These extensions will go some way to protecting businesses from predatory creditors. However, although they provide temporary relief, I am hearing from business organisations—I am sure the Minister is, too—that they have many concerns about the cliff edges that businesses will still face when all the measures come to an end at once in March. The Minister said that she is thinking about steps to ensure that there is no cliff edge in March as far as these measures are concerned. What thought has she given to ensuring that businesses will not face a cliff edge in March, such as they did at the end of December? As I am sure the Minister will be aware, many firms are hanging on by their fingertips, particularly given the frankly inadequate support they receive if they close, which is worth less than that provided in March last year. Even with the new one-off grants announced last week, businesses are getting less than was offered in March, while operating in a much tougher climate.

I think we all agree that the best way to recover our economy is to save businesses and jobs now. However, rather than just talk the talk, Ministers need to walk the walk and ensure that there is a proper plan in place for businesses to recover and for our economy to grow and come out of this. Although the measure under discussion is a very welcome element in that wider plan, I am sure we all agree that we need a longer-term plan to ensure that this represents not a further cliff edge but the start of a process to ensure that businesses can recover and trade well and profitably in the future. I look forward to hearing the Minister’s comments on how that can best be done.

I thank the hon. Member for Southampton, Test for his contribution and his support for the legislation. The points raised highlighted the importance of the measures being extended by the regulations, and the necessity of extending them again so that businesses can continue to benefit from them. As I mentioned in my opening remarks, this Government have given unprecedented support.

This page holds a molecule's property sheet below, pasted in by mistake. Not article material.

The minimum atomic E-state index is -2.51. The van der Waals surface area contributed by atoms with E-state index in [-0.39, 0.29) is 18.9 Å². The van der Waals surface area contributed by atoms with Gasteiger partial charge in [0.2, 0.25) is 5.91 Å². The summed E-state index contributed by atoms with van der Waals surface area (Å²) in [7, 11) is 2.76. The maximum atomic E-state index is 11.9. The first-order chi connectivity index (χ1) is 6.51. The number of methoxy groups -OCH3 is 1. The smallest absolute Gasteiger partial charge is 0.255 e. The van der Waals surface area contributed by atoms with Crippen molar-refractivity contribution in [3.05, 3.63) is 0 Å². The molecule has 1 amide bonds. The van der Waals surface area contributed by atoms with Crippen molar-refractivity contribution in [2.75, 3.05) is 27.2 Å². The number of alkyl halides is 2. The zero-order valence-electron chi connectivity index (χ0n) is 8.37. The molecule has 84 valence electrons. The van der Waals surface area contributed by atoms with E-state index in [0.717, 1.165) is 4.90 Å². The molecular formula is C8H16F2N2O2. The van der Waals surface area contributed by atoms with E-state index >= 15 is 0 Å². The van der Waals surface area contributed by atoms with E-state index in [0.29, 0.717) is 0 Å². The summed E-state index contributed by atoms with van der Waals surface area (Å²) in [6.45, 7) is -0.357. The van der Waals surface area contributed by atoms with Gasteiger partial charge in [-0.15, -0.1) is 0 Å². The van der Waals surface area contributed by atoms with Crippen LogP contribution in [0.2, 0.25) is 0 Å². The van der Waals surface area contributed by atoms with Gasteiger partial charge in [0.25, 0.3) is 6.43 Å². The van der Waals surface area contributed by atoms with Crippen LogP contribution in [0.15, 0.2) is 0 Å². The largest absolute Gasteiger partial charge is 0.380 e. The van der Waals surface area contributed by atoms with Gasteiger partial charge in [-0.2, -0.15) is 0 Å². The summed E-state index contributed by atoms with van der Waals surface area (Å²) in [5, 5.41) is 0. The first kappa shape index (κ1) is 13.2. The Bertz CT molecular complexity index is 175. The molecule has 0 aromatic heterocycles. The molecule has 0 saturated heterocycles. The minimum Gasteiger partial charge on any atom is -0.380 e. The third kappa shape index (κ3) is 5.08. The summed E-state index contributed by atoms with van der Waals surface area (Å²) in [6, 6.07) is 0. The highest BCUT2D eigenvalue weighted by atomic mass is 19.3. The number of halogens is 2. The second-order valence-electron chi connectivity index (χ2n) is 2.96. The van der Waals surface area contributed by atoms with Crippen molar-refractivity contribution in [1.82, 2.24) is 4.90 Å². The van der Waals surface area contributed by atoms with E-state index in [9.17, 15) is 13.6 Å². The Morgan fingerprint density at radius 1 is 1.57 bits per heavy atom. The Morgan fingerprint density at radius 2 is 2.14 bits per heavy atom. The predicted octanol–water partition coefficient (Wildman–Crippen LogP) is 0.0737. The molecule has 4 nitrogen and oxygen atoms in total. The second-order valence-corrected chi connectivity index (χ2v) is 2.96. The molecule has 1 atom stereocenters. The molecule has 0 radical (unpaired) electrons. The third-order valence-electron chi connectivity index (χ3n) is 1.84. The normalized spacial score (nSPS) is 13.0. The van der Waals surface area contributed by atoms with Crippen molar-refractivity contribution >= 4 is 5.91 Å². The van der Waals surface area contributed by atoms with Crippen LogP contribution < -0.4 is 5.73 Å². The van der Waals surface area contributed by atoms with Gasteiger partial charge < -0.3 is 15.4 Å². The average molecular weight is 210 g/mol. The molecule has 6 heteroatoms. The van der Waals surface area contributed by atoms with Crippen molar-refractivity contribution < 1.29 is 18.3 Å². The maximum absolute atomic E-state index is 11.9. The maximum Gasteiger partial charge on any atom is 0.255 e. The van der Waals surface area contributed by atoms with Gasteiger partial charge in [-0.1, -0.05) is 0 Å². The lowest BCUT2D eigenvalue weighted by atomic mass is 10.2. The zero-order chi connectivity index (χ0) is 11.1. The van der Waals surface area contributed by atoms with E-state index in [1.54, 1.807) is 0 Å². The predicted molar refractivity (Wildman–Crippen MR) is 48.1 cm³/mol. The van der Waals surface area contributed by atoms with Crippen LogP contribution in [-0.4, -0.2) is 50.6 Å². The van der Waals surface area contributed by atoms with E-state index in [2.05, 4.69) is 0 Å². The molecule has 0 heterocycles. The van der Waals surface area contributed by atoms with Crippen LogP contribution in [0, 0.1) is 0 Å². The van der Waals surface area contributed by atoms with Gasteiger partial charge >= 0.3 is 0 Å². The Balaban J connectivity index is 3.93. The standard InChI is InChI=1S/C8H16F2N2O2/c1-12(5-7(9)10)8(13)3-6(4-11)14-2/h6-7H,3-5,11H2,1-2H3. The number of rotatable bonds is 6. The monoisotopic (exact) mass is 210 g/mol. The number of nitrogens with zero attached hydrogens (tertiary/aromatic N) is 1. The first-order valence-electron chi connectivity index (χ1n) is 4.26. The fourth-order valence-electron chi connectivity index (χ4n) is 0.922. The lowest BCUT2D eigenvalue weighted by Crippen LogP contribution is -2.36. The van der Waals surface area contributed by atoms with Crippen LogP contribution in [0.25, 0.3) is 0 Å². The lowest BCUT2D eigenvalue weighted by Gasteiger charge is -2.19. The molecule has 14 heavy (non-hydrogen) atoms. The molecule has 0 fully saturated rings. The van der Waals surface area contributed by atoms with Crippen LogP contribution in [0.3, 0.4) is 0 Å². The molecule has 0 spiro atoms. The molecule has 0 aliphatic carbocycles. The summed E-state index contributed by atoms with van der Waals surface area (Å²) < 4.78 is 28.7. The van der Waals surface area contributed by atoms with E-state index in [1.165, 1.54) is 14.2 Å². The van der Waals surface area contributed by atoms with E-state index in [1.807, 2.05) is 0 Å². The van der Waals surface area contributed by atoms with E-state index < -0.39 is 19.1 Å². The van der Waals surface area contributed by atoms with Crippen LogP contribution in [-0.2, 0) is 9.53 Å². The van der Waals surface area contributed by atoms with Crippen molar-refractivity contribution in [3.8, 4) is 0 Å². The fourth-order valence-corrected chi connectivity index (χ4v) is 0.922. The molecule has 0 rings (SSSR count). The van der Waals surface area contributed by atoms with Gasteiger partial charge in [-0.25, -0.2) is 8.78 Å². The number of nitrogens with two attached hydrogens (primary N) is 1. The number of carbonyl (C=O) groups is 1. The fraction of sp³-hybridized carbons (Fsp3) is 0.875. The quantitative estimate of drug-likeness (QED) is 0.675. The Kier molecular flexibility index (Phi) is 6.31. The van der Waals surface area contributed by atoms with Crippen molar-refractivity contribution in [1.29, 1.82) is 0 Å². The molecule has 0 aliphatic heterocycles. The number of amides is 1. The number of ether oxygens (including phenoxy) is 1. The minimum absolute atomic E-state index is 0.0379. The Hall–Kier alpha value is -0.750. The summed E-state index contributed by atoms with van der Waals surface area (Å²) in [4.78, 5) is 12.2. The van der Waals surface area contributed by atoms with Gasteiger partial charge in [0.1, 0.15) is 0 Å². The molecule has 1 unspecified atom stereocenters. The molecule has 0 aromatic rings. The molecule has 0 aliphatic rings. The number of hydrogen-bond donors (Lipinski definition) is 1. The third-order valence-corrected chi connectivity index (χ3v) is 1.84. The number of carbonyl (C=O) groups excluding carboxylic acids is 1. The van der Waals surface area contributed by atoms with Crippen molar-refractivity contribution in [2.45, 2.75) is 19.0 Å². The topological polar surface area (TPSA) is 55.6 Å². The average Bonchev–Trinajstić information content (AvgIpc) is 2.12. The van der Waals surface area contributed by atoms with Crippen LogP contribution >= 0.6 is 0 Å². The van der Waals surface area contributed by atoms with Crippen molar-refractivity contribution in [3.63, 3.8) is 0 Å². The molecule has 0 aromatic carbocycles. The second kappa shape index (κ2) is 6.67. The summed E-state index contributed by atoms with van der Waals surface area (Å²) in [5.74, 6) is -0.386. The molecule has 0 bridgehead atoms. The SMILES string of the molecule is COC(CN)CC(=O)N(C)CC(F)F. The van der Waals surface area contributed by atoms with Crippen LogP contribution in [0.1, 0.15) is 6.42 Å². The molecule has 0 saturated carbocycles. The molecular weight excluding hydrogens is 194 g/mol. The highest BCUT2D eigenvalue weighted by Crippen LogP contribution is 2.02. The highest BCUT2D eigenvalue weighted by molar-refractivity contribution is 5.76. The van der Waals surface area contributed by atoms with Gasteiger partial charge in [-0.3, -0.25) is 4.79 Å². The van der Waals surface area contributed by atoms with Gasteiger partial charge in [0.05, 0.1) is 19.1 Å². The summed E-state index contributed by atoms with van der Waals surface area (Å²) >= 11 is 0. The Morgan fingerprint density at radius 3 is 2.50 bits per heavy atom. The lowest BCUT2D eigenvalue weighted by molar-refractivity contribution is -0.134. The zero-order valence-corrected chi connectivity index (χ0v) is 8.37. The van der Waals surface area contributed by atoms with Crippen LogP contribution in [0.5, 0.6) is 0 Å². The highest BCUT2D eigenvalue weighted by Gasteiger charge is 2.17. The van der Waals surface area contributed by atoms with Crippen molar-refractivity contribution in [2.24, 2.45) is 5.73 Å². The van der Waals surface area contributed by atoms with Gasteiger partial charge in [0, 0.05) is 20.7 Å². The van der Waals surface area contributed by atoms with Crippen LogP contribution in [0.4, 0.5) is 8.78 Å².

In response to the hon. Gentleman’s question about the cliff edge, since the emergence of covid-19, businesses have received billions in loans, tax deferrals, business rate relief and grants to support them and help save jobs, and the recently announced package of targeted measures to provide ongoing essential support as social restrictions are reintroduced in many regions.

Since March last year, businesses have continued to face an exceptionally challenging time, none of which could have been predicted. They have been unable to trade, or their ability to trade at full capacity has been restricted due to social distancing measures. The regulations will provide the much-needed continued support for businesses to concentrate their best efforts on continuing to trade and build on the foundations of our economic recovery. I sincerely hope that companies and their creditors will come together in good faith to maintain the future trading relationships and secure the benefits to both themselves and the economy as a whole.

I thank the hon. Gentleman again for his valuable contribution to the debate, and I commend the regulations to the Committee.

Question put and agreed to.

Committee rose.